Valnemulin (Econor® - Novartis) was originally approved in 1999 in the European Union (EU) for the prevention and treatment of swine dysentery caused by Brachyspira hyodysenteriae and enzootic pneumonia caused by Mycoplasma hyopneumoniae. It was the first veterinary medicinal premix to be centrally approved across the EU and is categorized as a prescription only medicine (POM). In January 2004 it was approved by the European Commission for the new indications 'for the prevention of porcine colonic spirochaetosis (colitis) caused by B. pilosicoli and the treatment of porcine proliferative enteropathy (ileitis) caused by Lawsonia intracellularis. This makes it the first premix to be registered for these three enteric infections in the EU, which is a great step forward given that, they are responsible for the majority of diarrhoeas encountered in growing pigs, as evidenced by a recent survey where they were implicated in diarrhoeas on 79% of the 85 units investigated (Thomson et al 1998).
In a two-part series, the use and efficacy of valnemulin for these two new enteric indications, colitis and ileitis, will be reviewed.
B. pilosicoli is a spirochaete bacterium with many similarities to B. hyodysenteriae, the cause of swine dysentery. It causes porcine spirochaetal diarrhoea or colitis, a milder form of diarrhoea mainly seen in grower pigs. Clinically it affects pigs of 6-12 weeks of age with a non-specific grey to brown diarrhoea, frequently without blood but often with mucus, affecting upto 50% of the animals. There is usually a low mortality of 2-5% but a steady reduction in performance parameters such as growth rate and feed conversion efficiency of approximately 10-20%.
A recent artificial challenge study showed the comparative pathogenic effects of B. hyodysenteriae and B. pilosicoli (Thomson et al, 2003) over a 14-day period. The detrimental effects of B. pilosicoli were similar to the mildly pathogenic form of swine dysentery but only half as severe as the pathogenic form of the disease.
Table 1. Comparison of B. hyodysenteriae and B. pilosicoli infections in pigs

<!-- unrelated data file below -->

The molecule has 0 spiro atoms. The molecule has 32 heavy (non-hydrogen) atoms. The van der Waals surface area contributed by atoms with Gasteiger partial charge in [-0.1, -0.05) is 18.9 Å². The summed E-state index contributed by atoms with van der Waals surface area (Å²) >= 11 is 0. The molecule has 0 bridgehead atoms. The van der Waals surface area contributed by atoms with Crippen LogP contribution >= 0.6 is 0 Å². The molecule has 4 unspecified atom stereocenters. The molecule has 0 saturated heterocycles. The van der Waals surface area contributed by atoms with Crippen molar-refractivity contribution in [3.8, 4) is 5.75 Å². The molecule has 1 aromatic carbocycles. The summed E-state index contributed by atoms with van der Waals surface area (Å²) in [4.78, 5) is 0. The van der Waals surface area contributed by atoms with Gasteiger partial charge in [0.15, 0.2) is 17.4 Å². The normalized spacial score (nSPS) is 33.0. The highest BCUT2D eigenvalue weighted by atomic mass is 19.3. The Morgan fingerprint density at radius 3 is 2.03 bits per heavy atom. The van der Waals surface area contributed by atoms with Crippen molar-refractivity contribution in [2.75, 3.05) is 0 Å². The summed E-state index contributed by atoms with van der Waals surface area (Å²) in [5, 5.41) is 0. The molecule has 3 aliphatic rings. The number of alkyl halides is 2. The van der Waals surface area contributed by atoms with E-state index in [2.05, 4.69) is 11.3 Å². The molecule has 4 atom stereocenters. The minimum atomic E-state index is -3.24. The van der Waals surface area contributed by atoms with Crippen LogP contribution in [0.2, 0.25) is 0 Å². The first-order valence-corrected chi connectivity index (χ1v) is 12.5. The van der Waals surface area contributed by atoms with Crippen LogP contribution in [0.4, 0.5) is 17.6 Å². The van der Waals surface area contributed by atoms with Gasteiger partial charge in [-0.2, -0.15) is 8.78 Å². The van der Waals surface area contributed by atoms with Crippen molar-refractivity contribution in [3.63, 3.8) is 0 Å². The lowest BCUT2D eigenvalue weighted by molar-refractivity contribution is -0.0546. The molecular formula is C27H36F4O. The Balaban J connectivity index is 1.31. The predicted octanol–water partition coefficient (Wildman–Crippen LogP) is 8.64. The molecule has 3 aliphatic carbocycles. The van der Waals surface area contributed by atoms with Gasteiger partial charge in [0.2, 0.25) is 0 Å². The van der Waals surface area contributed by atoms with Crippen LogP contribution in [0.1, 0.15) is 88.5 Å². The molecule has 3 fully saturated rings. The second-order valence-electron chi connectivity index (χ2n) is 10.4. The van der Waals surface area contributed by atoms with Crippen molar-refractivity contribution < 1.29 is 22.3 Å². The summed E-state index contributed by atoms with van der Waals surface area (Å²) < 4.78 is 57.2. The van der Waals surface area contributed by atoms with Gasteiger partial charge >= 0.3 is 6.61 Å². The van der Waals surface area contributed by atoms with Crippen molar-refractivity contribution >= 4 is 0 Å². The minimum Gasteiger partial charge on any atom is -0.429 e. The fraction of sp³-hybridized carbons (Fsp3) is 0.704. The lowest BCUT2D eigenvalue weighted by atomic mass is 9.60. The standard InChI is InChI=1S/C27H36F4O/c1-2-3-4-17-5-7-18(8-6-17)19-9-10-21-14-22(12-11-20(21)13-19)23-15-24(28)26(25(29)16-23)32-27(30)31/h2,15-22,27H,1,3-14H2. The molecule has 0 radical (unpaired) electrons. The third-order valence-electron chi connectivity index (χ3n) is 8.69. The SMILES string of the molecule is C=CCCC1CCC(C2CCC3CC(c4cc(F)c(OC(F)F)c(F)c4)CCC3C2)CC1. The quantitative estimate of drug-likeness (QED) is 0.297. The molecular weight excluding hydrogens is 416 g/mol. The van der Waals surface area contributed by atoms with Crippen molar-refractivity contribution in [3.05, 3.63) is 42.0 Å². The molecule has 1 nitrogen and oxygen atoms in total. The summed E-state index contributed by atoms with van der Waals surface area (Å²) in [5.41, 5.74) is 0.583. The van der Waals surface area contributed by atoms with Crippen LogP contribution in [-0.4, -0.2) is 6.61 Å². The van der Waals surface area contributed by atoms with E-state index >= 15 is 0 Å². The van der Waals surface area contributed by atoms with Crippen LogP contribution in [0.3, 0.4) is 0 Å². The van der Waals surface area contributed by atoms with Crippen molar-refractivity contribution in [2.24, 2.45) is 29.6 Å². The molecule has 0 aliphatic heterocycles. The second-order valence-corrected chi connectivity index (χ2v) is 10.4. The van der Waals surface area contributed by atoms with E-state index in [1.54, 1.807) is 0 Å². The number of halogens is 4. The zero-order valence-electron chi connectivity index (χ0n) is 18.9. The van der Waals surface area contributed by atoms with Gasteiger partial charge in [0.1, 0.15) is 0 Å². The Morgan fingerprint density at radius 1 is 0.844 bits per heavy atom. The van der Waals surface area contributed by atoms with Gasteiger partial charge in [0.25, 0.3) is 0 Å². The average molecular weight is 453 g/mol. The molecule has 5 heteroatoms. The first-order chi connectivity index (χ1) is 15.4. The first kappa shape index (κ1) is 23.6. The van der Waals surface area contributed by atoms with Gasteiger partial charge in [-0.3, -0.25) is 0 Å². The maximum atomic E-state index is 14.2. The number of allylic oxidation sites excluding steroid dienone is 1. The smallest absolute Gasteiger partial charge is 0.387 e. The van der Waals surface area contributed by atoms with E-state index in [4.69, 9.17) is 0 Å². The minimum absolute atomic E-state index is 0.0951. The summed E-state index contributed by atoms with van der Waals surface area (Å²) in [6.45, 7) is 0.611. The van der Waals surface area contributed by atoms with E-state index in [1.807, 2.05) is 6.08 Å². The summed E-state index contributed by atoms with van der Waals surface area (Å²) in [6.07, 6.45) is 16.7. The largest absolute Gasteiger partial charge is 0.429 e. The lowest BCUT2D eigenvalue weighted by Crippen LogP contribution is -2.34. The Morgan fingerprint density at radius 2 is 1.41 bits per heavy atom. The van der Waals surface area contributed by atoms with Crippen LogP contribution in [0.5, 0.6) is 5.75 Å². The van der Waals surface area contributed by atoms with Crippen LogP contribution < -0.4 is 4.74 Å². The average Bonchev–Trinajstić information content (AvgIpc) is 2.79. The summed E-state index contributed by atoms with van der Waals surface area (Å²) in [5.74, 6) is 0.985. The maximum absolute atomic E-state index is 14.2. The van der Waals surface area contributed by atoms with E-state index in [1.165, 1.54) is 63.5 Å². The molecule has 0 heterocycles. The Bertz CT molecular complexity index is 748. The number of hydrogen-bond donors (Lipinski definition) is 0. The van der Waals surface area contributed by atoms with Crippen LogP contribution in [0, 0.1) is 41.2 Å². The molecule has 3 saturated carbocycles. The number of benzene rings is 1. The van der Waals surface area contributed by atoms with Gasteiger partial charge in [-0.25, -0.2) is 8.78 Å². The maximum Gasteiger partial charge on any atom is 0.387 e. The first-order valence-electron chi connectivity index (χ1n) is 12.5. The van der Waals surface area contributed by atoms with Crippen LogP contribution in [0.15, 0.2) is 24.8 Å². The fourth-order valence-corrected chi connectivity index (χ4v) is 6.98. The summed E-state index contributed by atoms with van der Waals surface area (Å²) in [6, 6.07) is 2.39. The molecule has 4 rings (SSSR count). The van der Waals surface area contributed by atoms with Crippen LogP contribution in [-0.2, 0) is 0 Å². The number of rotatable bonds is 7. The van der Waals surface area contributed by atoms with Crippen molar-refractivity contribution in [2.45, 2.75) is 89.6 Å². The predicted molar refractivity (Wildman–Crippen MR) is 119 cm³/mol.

Valnemulin has been shown to be highly active against B. pilosicoli and also against strains potentially resistant to other antibiotics such as tylosin and lincomycin (Kinyon et al, 2002).
Clinical score (%)
Pathological score (%)
Table 2. Comparison of the MICs of various antimicrobials against 25 isolates of B. pilosicoli
In an artificial challenge study in 4-6 week old pigs, infected with B. pilosicoli and then medicated with valnemulin at 25ppm for 4 weeks, a substantial improvement in performance was seen and 97% of the pigs treated were completely protected from the disease (Morgan et al 2002).
Table 3. An artificial challenge study for the prevention of colitis caused by B. pilosicoli
Similarly in a UK field trial (Glossop et al, 2000), piglets were born outdoors and brought into straw-kenneled yards at weaning at about 4 weeks of age. Usually 2-4 weeks later they broke down with diarrhoea attributed to B. pilosicoli infection. A batch of pigs of 6 weeks of age was divided into two treatment groups, one as an untreated control and the other receiving valnemulin 25 ppm in the feed. Diarrhoea had already started in a few pigs (5%) at the beginning of the trial and rapidly developed in the untreated group (30%) but remained low in the valnemulin group. The trial lasted for 28 days and excellent performance improvements and diarrhoea control was achieved.
(Key: * p =<0.05)
Untreated infected control
No of pigs
Days with diarrhoea
Ave diarrhoea score
Table 4. Prevention of colitis with valnemulin 25ppm, UK field trial results
Valnemulin is highly active against the causal agent B. pilosicoli and has proven highly effective in preventing the disease in controlled infection and field studies, reducing bacterial shedding and gut colonisation as well as markedly improving performance in growth and FCE.
(Key: * p =<0.05)
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Glossop, C., Whitehead, A., Ripley, P., Burch, D. and Fisch, R. (2000) Evaluation of the efficacy of Econor (valnemulin hydrochloride) in the prevention of naturally-occurring porcine colonic spirochaetosis. Proceedings 16th International Pig Veterinary Society Congress, Melbourne, Australia p. 12
Kinyon, J.M., Murphy, D., Stryker, C., Turner, V., Holck, J.T. and Duhamel, G. (2002) Minimum inhibitory concentration for US swine isolates of brachyspira pilosicoli to valnemulin and four other antimicrobials. Proceedings 17th International Pig Veterinary Society Congress, Ames, Iowa, USA 2, p. 50
Morgan, J.H., Demarest, H.L., Burrows, M.R., Ripley, P.H. and Holck, T. (2002) Model of colonic spirochaetosis for testing of Econor for prevention of disease. Proceedings 17th International Pig Veterinary Society Congress, Ames, Iowa, USA 2, p. 142
Thomson, J.R., Smith, W.J. and Murray, B.P. (1998) Investigations into field cases of porcine colitis with particular reference to infection with Serpulina pilosicoli. Veterinary Record 142, 235-239
Thomson, J. R., Murray, B.P., Henderson, L.E. Moore, L. Meikle, C.S. (2003) Virulence studies in porcine Brachyspira species by experimental challenge of pigs. Proceedings 2nd International Conference on Colonic Spirochaetal Infections in Animals and Man, Eddleston, Scotland Abstract 10
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